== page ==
In that day "living waters shall go out from Jerusalem; half of them toward the former sea [Mediterranean], and half of them toward the hinder sea [Dead Sea]: in summer and in winter shall it be" (v. 8).
"This [earth]quake will evidently create a huge spring in Jerusalem which will form a new river, flowing westward to the Mediterranean Sea and eastward to the Dead Sea (see Zechariah 14:8–9; Joel 3:18; Ezekiel 47:1–5). Because of this river, the Dead Sea will have its waters healed, that is, it will become a lake with verdant foliage surrounding its shores and fish teeming in its waters (see Ezekiel 47:6–12)(Joseph Smith, Teachings of the Prophet Joseph Smith, p. 286; quoted in SM, p. 294.)
            "And the Lord shall be king over all the earth; in that day shall there be one LORD, and his name one" (v. 9). And the land shall be turned into a plain; and it will be lifted up, and inhabited in her place.  "The area around Jerusalem, which is now very hilly and steep, will be smoothed out and become like a plain” (SM, p. 134).  The land will be inhabited and there shall be no more destruction; and Jerusalem will become a place of safety (vv. 10-11).
            The Lord will send a plague to all those who fought against Jerusalem; "Their flesh shall consume away while they stand upon their feet, and their eyes shall consume away in their holes, and their tongue shall consume away in their mouth."  In that day, a great tumult from the Lord [confusion or panic] will result in fighting among the heathen.  Judah will conquer those armies of nations who have come to Jerusalem with their gold, silver, and apparel, and they will gather it together in great abundance.  And, those from the defeated armies of the nations who have survived will be converted to the Lord and will keep the yearly feast of tabernacles at Jerusalem (vv. 12-16). 
            And to the families left in the earth who will not worship "the King, the LORD of hosts" will the Lord withhold rain.  The Lord particularly mentions the "family of Egypt" who, if they refuse to keep the feast of tabernacles, will not have rain and the Lord will send a plague on them.  This is the same punishment for all nations who refuse to worship the Lord (vv. 17-19).
Elder Bruce R. McConkie commented: “During the millennium, the Lord will use the forces of nature to turn people’s attention to the truth.” (Mormon Doctrine, p. 499; quoted
in SM, p. 348.)
 D&C 45:56-57 "And at that day, when I shall come in my glory, shall the parable be fulfilled which I spake concerning the ten virgins. For they that are wise and have received the truth, and have taken the Holy Spirit for their guide, and have not been deceived—verily I say unto you, they shall not be hewn down and cast into the fire, but shall abide the day."  Now, in the wonderful Millennial day even the bells on the horses will say, "HOLLINESS UNTO THE LORD;" and all the pots in Jerusalem will serve the Lord as they are used to cook their meals.  "[And] in that day, there shall be no more the ‘Canaanite’ in the house of the LORD of hosts" (vv. 20-21).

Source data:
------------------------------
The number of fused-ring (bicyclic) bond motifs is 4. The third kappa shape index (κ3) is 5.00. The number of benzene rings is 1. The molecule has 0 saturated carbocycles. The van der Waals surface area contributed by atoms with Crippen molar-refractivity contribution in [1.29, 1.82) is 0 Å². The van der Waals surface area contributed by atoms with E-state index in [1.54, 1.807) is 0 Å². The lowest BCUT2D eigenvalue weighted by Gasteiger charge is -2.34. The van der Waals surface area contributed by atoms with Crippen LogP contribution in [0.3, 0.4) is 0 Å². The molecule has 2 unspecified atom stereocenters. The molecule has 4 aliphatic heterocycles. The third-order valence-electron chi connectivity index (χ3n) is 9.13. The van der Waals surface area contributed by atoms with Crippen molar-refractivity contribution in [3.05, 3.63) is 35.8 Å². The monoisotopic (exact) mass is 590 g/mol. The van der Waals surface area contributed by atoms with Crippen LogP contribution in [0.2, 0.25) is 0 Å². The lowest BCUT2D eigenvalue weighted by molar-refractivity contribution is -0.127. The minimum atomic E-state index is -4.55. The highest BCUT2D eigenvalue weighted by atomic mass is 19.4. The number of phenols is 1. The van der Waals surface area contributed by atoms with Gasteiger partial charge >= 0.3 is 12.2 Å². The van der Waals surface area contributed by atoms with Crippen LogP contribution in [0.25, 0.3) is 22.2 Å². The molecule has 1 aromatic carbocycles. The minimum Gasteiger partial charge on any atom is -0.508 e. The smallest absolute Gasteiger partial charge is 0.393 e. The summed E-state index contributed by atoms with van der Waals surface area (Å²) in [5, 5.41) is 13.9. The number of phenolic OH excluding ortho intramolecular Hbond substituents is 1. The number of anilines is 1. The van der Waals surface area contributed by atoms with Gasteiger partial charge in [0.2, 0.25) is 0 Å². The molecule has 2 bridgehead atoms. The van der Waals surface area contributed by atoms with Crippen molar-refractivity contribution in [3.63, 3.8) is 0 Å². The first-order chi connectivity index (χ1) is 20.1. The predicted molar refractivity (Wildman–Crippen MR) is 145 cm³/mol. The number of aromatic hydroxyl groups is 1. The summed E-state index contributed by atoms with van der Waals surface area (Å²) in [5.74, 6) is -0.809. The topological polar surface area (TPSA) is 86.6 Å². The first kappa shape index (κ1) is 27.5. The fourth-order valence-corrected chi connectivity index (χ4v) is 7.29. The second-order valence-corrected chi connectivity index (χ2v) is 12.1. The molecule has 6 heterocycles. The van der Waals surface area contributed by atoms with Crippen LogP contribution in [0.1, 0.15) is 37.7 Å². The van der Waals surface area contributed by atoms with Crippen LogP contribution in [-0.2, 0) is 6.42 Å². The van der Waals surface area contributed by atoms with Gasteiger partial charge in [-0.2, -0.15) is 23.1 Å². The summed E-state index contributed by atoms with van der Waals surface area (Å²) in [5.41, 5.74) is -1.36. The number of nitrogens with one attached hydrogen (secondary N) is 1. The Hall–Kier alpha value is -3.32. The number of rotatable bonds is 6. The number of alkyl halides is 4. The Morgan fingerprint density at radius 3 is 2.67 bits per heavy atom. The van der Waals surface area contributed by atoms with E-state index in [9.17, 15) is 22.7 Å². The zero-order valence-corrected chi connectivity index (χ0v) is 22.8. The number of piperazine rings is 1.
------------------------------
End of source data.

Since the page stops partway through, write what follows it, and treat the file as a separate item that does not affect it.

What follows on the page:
Joel 3:17―" So shall ye know that I am the Lord your God dwelling in Zion, my holy mountain: then shall Jerusalem be holy, and there shall no strangers pass through her any more."
"In beautiful imagery, Zechariah taught that in the Millennium peace and righteousness will prevail to a point where everything (symbolized by such trifles as the trappings on horses and earthen jars) shall be holy and pure and where ‘there shall be no more the Canaanite [the wicked] in the house of the Lord of hosts’” (SM, p. 248-249).

Malachi teaches about the blessings that come to those who pay tithes and offerings
            "Will a man rob god? Yet ye have robbed me.  But ye say, Wherein have we robbed thee?" and the Lord answers: "In tithes and offerings."  And for that the whole nation is cursed. The Lord urges them: "Bring ye all the tithes into the storehouse, that there may be meat [food] in mine house, and prove [test] me now herewith…if  I will not open you the windows of heaven, and pour you out a blessing, that there shall not be room enough to receive it" (vv. 7-10).
            "To Israel, ancient and modern, the Lord promised to ‘open you the windows of heaven, and pour you out a blessing, that there shall not be room enough to receive it’ (v. 10). All material and spiritual things are His to give as He sees fit. Included in His ‘blessings from heaven’ are revelations from Him in one’s personal life. All blessings are, of course, conditional (see D&C 82:10; 130:21; 132:5). He desires to bless His faithful children abundantly" (see 1 Corinthians 2:9) (SM. p. 354).
            "And I will rebuke the devourer for your sakes, and he shall not destroy the fruits of your ground; neither shall your vine cast her fruit before the time in the field, saith the LORD of hosts.  And all nations shall call you blessed: for ye shall be a delightsome land" (vv. 11-12).
  “The devourer” may mean locusts and other pests to agriculture, but it may refer to Satan as well.…The implication is that our efforts to provide for ourselves would be blessed and bear fruit in their season" (SM, p. 354).
President Gordon B. Hinckley said: "The Lord will open the windows of heaven according to our need, and not according to our greed. If we are paying tithing to get rich, we are doing it for the wrong reason. The basic purpose for tithing is to provide the Church with the means needed to carry on His work” (in Conference Report, Apr. 1982, 60; or Ensign, May 1982, 40; quoted in the Teacher's Manual).

 


For additional study see "Prophesied [latter-day] appearances of the Savior" and "When will the Second Coming occur?" in the Teacher's manual (lds.org/manuals).